Related Rule
Russian Federation
Practice Relating to Rule 70. Weapons of a Nature to Cause Superfluous Injury or Unnecessary Suffering
The Russian Federation’s Military Manual (1990) provides:
Prohibited means of warfare are the various weapons of an indiscriminate character and/or those that cause unnecessary suffering:
a) bullets that expand or flatten easily in the human body;
b) projectiles used with the only purpose to spread asphyxiating or poisonous gases;
c) projectiles weighing less than 400 grammes, which are either explosive or charged with fulminating or inflammable substances;
d) poisons or poisoned weapons;
e) asphyxiating, poisonous or other similar gases and bacteriological means;
f) bacteriological (biological) and toxin weapons;
g) environmental modification techniques having widespread, long-term or serious effects as means of destruction, damage or injury;
h) all types of weapons of an indiscriminate character or that cause excessive injury or suffering. 
Russian Federation, Instructions on the Application of the Rules of International Humanitarian Law by the Armed Forces of the USSR, Appendix to Order of the USSR Defence Minister No. 75, 1990, § 6.
In its written statement submitted to the ICJ in the Nuclear Weapons case in 1995, the Russian Federation stated:
As to the attempts to justify the illegitimacy of the use of nuclear weapons by references that they cause “unnecessary sufferings while injuring, uselessly aggravate the sufferings of disabled men, or render their death inevitable”, they are … hardly reasonable … The reasonable comments of the ICRC confirm two considerations … The principle of not causing “unnecessary suffering” is not in itself a general ban on the use of nuclear weapons as such …
[The 1977 Additional Protocol I] reproduces, with slight changes (Art. 35), the above-mentioned provisions of the [1907 Hague Convention IV and the 1907 Hague Regulations], but they, being treaty norms, are not applied to nuclear weapons …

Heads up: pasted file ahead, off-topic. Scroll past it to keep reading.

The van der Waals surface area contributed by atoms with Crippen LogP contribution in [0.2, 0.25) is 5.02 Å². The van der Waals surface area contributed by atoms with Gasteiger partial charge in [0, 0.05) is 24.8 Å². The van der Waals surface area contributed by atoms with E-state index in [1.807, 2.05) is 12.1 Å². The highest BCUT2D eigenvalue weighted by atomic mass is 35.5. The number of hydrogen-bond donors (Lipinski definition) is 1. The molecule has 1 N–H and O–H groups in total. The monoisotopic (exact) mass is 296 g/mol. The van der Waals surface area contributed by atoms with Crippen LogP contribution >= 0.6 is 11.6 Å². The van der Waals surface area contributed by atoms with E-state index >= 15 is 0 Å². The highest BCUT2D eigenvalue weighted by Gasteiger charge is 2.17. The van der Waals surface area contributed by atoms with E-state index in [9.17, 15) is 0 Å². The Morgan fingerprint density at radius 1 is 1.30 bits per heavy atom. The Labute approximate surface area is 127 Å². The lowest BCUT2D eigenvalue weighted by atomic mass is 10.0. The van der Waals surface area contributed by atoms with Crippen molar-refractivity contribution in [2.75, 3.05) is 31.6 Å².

The view that the said blanket formulas are not considered by the international community as a whole as a general ban on the use of specific types of weapons, including nuclear weapons as such, is supported by the fact that international law did not choose the option of a special ban of particular types of weapons and their use. That is how … the 1980 Convention on the Prohibition or Restrictions on the Use of Certain Conventional Weapons, which May Be Deemed to Be Excessively Injurious or to Have Indiscriminate Effects, together with the Protocols thereto … appeared. 
Russian Federation, Written statement submitted to the ICJ, Nuclear Weapons case, 19 June 1995, pp. 12–14.
In its oral pleadings before the ICJ in the Nuclear Weapons case in 1995, the Russian Federation stated:
References to the effect that nuclear weapons cause “unnecessary sufferings while injuring, uselessly aggravate the sufferings of disabled men, or render their death inevitable”, and, thus, to Article 23 (a) of the Regulation on the Laws and Customs of War on Land annexed to the 1907 Hague Convention with the aim to justify the illegality of their use can hardly be considered as appropriate … These reasonable comments of the ICRC experts [contained in the report entitled “Weapons that May Cause Unnecessary Suffering or Have Indiscriminate Effects”] confirm that the principle of not causing “unnecessary suffering” is not in itself a general ban on the use of nuclear weapons per se. This is also confirmed by the fact that international law did embark on the road of a special ban of particular types of weapons and their use. That is how appeared the … 1980 Convention on Prohibitions or Restrictions on the Use of Certain Conventional Weapons which May Be Deemed to Be Excessively Injurious or to Have Indiscriminate Effects, together with the Protocols thereto. 
Russian Federation, Oral pleadings before the ICJ, Nuclear Weapons case, 10 November 1995, Verbatim Record CR 95/29, pp. 45-46.